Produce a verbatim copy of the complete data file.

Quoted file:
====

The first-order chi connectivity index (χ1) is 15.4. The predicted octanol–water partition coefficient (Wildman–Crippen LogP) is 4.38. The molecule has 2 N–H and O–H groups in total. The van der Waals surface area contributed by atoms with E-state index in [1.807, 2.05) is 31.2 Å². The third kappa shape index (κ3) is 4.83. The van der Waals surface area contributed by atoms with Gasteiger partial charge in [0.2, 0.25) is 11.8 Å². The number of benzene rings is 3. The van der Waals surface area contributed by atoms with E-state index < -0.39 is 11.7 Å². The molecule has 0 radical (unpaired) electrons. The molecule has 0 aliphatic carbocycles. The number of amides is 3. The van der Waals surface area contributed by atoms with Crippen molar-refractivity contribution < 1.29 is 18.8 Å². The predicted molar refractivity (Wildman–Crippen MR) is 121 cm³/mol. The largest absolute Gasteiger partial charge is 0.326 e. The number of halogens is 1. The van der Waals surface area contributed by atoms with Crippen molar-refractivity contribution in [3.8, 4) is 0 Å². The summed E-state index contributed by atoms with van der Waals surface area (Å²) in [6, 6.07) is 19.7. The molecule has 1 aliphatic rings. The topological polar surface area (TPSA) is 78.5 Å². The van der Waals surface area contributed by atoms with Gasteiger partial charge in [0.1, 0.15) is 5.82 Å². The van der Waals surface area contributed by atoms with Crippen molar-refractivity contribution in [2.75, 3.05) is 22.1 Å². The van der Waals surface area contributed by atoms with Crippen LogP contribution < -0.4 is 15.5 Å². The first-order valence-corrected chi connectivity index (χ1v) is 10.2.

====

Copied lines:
The first-order chi connectivity index (χ1) is 15.4. The predicted octanol–water partition coefficient (Wildman–Crippen LogP) is 4.38. The molecule has 2 N–H and O–H groups in total. The van der Waals surface area contributed by atoms with E-state index in [1.807, 2.05) is 31.2 Å². The third kappa shape index (κ3) is 4.83. The van der Waals surface area contributed by atoms with Gasteiger partial charge in [0.2, 0.25) is 11.8 Å². The number of benzene rings is 3. The van der Waals surface area contributed by atoms with E-state index < -0.39 is 11.7 Å². The molecule has 0 radical (unpaired) electrons. The molecule has 0 aliphatic carbocycles. The number of amides is 3. The van der Waals surface area contributed by atoms with Crippen molar-refractivity contribution < 1.29 is 18.8 Å². The predicted molar refractivity (Wildman–Crippen MR) is 121 cm³/mol. The largest absolute Gasteiger partial charge is 0.326 e. The number of halogens is 1. The van der Waals surface area contributed by atoms with Crippen molar-refractivity contribution in [3.8, 4) is 0 Å². The summed E-state index contributed by atoms with van der Waals surface area (Å²) in [6, 6.07) is 19.7. The molecule has 1 aliphatic rings. The topological polar surface area (TPSA) is 78.5 Å². The van der Waals surface area contributed by atoms with Gasteiger partial charge in [0.1, 0.15) is 5.82 Å². The van der Waals surface area contributed by atoms with Crippen molar-refractivity contribution in [2.75, 3.05) is 22.1 Å². The van der Waals surface area contributed by atoms with Crippen LogP contribution < -0.4 is 15.5 Å². The first-order valence-corrected chi connectivity index (χ1v) is 10.2.